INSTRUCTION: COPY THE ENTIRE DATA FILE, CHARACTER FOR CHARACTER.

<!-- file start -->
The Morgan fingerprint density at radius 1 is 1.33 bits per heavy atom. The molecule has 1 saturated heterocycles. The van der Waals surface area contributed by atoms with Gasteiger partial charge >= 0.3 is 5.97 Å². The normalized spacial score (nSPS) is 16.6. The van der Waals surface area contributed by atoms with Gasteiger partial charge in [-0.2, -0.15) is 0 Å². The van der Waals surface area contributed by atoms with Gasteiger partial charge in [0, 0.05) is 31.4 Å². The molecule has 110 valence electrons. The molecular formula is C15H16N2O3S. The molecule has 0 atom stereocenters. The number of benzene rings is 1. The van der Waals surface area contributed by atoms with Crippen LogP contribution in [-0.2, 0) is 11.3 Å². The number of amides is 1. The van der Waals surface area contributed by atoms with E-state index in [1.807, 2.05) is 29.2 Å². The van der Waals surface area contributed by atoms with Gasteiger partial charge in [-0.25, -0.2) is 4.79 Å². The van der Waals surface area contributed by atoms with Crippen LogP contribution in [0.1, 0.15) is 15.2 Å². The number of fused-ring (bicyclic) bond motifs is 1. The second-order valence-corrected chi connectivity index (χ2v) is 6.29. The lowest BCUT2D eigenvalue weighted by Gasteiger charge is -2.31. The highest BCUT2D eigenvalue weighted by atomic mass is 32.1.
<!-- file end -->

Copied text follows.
The Morgan fingerprint density at radius 1 is 1.33 bits per heavy atom. The molecule has 1 saturated heterocycles. The van der Waals surface area contributed by atoms with Gasteiger partial charge >= 0.3 is 5.97 Å². The normalized spacial score (nSPS) is 16.6. The van der Waals surface area contributed by atoms with Gasteiger partial charge in [-0.2, -0.15) is 0 Å². The van der Waals surface area contributed by atoms with Gasteiger partial charge in [0, 0.05) is 31.4 Å². The molecule has 110 valence electrons. The molecular formula is C15H16N2O3S. The molecule has 0 atom stereocenters. The number of benzene rings is 1. The van der Waals surface area contributed by atoms with Crippen LogP contribution in [-0.2, 0) is 11.3 Å². The number of amides is 1. The van der Waals surface area contributed by atoms with E-state index in [1.807, 2.05) is 29.2 Å². The van der Waals surface area contributed by atoms with Gasteiger partial charge in [-0.25, -0.2) is 4.79 Å². The van der Waals surface area contributed by atoms with Crippen LogP contribution in [0.1, 0.15) is 15.2 Å². The number of fused-ring (bicyclic) bond motifs is 1. The second-order valence-corrected chi connectivity index (χ2v) is 6.29. The lowest BCUT2D eigenvalue weighted by Gasteiger charge is -2.31. The highest BCUT2D eigenvalue weighted by atomic mass is 32.1.